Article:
<object type="application/x-shockwave-flash" data="/images/Banner.swf" id="BANNER643" align="middle" width="468" height="60">
<param name="movie" value="/images/Banner.swf">
<param name="allowScriptAccess" value="sameDomain">
<param name="quality" value="high" />
<param name="wmode" value="transparent">

If the users browser is Internet Explorer I output a Javascript function call at the bottom of the page that will "fix" any OBJECT tags so that any users that don't have patched versions of IE and so still ask the user to "click to activate" will not have this problem as long as they have Javascript enabled.

A simple version of the EOLAS fix code is below although I am currently using a more advanced option that handles complex OBJECT params alot better.

objects = document.getElementsByTagName("object");for (var i = 0; i < objects.length; i++){objects[i].outerHTML = objects[i].outerHTML;}

All my users should get this content and only the unpatched Internet Explorer users who have Javascript disabled will have the inconvenience of being asked to "click to activate".

It would be nice to be able to detect whether Internet Explorer users had patched or unpatched versions so that I could only run the Javascript fix code if it was absolutely necessary but I cannot think of a way to determine this. I was thinking of maybe trying to access the first flash movie on a page and check the PercentLoaded property which must be unavailable if the flash movie is unactivated. However using the multiple IE version hack to run IE 6, 5 etc you always get a pop up saying "Press okay to continue loading content" when a page contains Flash so I cannot test this out. Either way this seems the best way to code Flash for the future as it ensures the maximum user coverage and still handles the EOLAS patent problem for those IE users who have not updated.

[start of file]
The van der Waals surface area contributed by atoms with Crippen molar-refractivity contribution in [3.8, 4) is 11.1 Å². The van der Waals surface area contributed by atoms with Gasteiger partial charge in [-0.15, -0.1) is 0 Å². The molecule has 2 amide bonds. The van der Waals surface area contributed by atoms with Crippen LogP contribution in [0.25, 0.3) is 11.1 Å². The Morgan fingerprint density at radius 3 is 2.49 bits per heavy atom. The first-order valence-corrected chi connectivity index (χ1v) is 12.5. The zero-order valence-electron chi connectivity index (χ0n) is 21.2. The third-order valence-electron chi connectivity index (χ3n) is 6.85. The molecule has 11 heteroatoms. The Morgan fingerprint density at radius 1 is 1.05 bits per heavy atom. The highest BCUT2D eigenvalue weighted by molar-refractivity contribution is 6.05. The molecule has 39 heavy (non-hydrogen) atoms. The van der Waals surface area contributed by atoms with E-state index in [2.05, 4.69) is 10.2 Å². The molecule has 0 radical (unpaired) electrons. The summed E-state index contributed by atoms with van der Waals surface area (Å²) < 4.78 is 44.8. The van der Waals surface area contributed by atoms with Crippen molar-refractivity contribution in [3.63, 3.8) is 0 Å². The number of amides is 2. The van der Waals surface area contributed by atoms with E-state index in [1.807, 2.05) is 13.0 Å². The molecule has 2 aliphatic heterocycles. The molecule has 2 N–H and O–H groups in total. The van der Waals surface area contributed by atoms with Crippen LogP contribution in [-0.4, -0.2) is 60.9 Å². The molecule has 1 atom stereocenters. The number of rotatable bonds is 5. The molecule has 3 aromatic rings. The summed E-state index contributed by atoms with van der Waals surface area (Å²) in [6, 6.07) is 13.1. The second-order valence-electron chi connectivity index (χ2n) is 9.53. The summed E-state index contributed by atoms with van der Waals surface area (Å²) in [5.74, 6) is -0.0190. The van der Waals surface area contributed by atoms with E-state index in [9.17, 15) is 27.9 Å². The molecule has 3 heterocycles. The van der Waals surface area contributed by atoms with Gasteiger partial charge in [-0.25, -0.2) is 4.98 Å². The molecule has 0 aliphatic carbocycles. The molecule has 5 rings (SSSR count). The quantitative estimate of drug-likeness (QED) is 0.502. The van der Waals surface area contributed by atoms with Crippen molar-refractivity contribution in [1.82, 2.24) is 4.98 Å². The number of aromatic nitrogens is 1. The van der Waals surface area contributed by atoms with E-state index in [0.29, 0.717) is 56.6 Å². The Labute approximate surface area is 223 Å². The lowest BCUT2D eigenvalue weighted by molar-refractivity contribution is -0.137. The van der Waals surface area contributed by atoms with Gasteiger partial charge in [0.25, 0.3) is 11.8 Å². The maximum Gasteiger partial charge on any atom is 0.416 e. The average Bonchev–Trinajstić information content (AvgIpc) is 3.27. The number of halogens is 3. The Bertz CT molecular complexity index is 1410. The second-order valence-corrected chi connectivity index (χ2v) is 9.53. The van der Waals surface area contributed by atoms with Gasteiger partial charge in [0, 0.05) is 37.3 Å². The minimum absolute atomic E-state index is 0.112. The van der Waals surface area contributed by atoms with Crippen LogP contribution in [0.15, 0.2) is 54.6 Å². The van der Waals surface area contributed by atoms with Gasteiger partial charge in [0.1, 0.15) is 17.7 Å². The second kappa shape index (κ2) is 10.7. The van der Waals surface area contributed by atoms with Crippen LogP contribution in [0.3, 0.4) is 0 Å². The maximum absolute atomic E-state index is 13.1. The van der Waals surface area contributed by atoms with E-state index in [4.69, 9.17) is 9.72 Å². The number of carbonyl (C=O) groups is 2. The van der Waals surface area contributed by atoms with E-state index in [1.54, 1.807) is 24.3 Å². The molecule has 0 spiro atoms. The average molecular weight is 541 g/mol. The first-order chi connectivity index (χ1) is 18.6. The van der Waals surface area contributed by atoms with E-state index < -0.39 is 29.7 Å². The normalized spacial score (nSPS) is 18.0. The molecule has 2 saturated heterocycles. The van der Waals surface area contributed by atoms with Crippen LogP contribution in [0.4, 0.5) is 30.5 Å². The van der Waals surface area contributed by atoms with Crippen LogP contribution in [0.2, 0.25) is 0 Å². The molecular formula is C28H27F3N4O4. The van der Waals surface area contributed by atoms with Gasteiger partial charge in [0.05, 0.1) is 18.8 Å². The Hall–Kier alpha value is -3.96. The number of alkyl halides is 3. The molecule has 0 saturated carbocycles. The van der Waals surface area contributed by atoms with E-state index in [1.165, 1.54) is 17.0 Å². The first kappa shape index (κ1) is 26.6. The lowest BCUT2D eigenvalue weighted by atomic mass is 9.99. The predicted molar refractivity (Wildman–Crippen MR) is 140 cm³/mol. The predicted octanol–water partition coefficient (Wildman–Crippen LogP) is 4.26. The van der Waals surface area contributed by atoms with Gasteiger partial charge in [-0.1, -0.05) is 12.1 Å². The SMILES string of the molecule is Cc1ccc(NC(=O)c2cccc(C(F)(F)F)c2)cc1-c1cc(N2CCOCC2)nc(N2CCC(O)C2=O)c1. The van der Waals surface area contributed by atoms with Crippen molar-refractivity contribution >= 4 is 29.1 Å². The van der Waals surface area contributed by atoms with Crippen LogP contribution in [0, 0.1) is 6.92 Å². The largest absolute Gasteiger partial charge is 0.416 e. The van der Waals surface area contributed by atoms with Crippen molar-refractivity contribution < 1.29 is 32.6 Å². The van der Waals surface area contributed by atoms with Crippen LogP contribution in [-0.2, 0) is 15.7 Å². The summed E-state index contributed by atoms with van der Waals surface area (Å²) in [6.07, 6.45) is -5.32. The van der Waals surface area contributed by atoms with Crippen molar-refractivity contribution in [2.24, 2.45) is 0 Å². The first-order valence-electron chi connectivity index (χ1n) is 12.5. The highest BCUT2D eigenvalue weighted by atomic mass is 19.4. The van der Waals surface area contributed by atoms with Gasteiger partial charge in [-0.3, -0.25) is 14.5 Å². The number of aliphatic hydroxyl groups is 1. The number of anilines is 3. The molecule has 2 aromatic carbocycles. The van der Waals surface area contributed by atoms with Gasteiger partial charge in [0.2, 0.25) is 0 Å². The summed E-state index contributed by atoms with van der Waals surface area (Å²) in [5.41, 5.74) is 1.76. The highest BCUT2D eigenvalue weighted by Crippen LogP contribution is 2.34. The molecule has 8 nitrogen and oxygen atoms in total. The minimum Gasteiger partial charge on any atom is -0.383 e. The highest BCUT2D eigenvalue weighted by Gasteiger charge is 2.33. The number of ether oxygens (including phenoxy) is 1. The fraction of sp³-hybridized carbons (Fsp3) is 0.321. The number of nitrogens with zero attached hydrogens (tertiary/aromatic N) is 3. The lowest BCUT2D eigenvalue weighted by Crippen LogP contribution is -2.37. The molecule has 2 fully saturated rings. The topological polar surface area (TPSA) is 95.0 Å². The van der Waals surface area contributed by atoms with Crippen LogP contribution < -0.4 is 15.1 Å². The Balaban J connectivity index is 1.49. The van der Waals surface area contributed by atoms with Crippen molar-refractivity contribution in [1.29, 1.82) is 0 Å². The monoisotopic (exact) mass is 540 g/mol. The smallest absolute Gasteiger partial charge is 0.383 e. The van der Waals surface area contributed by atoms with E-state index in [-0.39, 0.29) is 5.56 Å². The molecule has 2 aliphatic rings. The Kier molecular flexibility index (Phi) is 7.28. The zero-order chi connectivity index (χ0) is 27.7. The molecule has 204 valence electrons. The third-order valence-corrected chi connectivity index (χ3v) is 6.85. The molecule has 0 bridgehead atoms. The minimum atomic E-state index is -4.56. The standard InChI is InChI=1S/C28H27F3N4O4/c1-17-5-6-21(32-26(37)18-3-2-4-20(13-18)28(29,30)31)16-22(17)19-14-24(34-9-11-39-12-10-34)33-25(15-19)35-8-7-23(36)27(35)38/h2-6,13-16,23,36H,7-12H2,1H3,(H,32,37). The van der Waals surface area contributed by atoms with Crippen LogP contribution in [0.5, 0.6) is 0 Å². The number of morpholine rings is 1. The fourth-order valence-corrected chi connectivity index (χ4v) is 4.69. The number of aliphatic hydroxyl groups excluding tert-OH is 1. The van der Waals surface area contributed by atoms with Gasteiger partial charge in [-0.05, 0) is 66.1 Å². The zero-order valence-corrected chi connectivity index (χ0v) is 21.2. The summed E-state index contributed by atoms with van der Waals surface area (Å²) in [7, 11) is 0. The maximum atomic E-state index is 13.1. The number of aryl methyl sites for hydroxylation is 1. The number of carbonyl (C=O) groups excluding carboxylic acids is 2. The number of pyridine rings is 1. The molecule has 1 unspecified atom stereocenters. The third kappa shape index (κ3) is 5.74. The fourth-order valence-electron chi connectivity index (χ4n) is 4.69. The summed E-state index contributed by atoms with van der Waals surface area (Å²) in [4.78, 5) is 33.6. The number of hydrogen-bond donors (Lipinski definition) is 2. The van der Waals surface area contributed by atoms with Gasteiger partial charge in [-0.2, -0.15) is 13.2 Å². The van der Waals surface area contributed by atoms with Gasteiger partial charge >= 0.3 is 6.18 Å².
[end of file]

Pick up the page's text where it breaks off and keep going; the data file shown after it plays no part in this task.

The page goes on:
If anyone can think of any other reasons to be using Javascript and limiting your user coverage then please let me know.

Thursday 2 October 2008

Using Javascript to Parse a Querystring

Javascript has no support for querystring parsing

There maybe times when you need to parse a querystring using Javascript. I have recently found myself requiring to do this when rewriting a web application as lots of places were using inline Javascript script due to parameters being outputed into the HTML source through server side code. I wanted to move as much inline script out of the page source into external files and I found that a lot of cases I could only do this by using Javascript to access the querystring instead of server side code.